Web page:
Employee theft was regarded as the greatest shrinkage problem in North and Latin America, according to retailers. Thirty-five percent of shrinkage was attributed to employee theft – an increase from 2010. And shrink, or unaccounted for merchandise in a store’s inventory, is higher worldwide according to the Centre for Retail Research’s Global Retail Theft Barometer for 2011 (GRTB 2011).
The report, released on Tuesday, came from an independent survey of trends in retail crime and shrinkage in 4,750 retail corporations in 43 countries. The report has been published annually since 2001 and contains information on theft trends, stolen items, the impact on companies, loss prevention policies, and how companies spend money on security. Other causes of loss noted in the report were vendor fraud, internal errors, and accounting mistakes.
Customer theft, including shoplifting and organized retail crime (ORC), was the main cause of shrinkage in most countries, costing retailers $51.5 billion in 2011. In North America, however, dishonest employees were the largest source, accounting for 44 percent of retail shrink -- $47 billion in shrinkage compared to $37.8 billion in 2010. The second largest source of retail shrink came from shoplifting and ORC. The shrinkage rate in North America rose by six percent in 2011.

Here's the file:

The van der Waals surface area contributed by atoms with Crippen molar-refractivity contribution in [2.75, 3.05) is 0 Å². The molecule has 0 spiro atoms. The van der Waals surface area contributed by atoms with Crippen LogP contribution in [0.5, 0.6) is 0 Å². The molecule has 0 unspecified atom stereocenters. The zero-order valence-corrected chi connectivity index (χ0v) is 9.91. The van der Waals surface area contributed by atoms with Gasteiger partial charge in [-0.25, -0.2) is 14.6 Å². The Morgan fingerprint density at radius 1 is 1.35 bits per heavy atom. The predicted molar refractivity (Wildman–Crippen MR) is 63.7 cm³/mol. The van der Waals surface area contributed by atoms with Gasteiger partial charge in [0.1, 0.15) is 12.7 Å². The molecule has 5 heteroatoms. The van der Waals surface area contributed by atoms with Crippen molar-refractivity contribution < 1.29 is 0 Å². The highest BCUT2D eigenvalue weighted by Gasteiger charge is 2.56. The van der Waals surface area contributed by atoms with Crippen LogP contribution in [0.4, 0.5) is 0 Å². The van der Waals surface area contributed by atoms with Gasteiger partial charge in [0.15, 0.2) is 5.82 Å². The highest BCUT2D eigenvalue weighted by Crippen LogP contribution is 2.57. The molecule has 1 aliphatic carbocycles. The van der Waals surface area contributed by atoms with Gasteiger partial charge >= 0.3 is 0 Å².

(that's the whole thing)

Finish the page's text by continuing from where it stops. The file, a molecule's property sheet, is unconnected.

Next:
“We’ve always had this result,” said Professor Joshua Bamfield, author of the report. Bamfield says the issue is two-fold. “In other countries there may be more employee theft that they don’t know about so they don’t report – when in the U.S. they’re so focused on the problem that they’re always looking for it so they apprehend a large number of employee thieves…,” he said in an interview with Security Management.
Bamfield said in past research he’s found that there is a positive relationship between employee theft and the use of seasonal or part-time workers. “Many are part time or short term and [working retail] until something else turns up,” he said. In many cases these people have less vested in the company and may not feel bad about swiping merchandise.
And when employees steal, they’re stealing more, the research shows. The average stolen by “customer thieves” is around $372, according to GRTB 2011. Employees who get caught admit to stealing almost five times that amount. In Latin America, the amount stolen by employees was eight times the amount stolen by customers. This demonstrates that preventing employee theft it is at least as important as preventing shoplifting, the report states.
The section of the report that addresses North America surveyed 197 North American retailers and 96 across Latin America.